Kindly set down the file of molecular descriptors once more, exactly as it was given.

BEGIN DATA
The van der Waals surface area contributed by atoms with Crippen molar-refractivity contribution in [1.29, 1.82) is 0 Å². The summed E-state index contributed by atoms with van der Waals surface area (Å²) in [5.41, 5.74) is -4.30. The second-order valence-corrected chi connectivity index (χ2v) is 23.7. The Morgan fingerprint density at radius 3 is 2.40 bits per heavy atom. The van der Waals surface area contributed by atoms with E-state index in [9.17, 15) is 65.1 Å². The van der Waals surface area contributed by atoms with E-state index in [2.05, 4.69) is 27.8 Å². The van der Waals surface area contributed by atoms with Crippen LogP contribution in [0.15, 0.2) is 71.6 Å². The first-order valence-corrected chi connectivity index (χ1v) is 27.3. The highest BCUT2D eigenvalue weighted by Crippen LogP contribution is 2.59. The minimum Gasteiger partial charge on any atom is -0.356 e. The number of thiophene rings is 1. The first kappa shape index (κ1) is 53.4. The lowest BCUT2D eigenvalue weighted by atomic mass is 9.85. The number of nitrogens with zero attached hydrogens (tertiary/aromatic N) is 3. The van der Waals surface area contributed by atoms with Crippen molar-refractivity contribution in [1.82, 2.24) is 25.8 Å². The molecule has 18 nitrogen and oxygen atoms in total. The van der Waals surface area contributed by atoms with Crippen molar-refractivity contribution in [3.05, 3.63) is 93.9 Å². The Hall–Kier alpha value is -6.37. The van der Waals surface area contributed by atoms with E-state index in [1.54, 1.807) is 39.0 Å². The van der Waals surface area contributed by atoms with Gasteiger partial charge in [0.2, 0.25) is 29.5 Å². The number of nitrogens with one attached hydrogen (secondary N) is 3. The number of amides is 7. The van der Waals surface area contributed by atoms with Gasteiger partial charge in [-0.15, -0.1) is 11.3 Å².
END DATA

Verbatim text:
The van der Waals surface area contributed by atoms with Crippen molar-refractivity contribution in [1.29, 1.82) is 0 Å². The summed E-state index contributed by atoms with van der Waals surface area (Å²) in [5.41, 5.74) is -4.30. The second-order valence-corrected chi connectivity index (χ2v) is 23.7. The Morgan fingerprint density at radius 3 is 2.40 bits per heavy atom. The van der Waals surface area contributed by atoms with E-state index in [9.17, 15) is 65.1 Å². The van der Waals surface area contributed by atoms with E-state index in [2.05, 4.69) is 27.8 Å². The van der Waals surface area contributed by atoms with Crippen LogP contribution in [0.15, 0.2) is 71.6 Å². The first-order valence-corrected chi connectivity index (χ1v) is 27.3. The highest BCUT2D eigenvalue weighted by Crippen LogP contribution is 2.59. The minimum Gasteiger partial charge on any atom is -0.356 e. The number of thiophene rings is 1. The first kappa shape index (κ1) is 53.4. The lowest BCUT2D eigenvalue weighted by atomic mass is 9.85. The number of nitrogens with zero attached hydrogens (tertiary/aromatic N) is 3. The van der Waals surface area contributed by atoms with Crippen molar-refractivity contribution in [1.82, 2.24) is 25.8 Å². The molecule has 18 nitrogen and oxygen atoms in total. The van der Waals surface area contributed by atoms with Crippen molar-refractivity contribution in [3.05, 3.63) is 93.9 Å². The Hall–Kier alpha value is -6.37. The van der Waals surface area contributed by atoms with E-state index in [1.54, 1.807) is 39.0 Å². The van der Waals surface area contributed by atoms with Gasteiger partial charge in [0.2, 0.25) is 29.5 Å². The number of nitrogens with one attached hydrogen (secondary N) is 3. The number of amides is 7. The van der Waals surface area contributed by atoms with Gasteiger partial charge in [-0.15, -0.1) is 11.3 Å².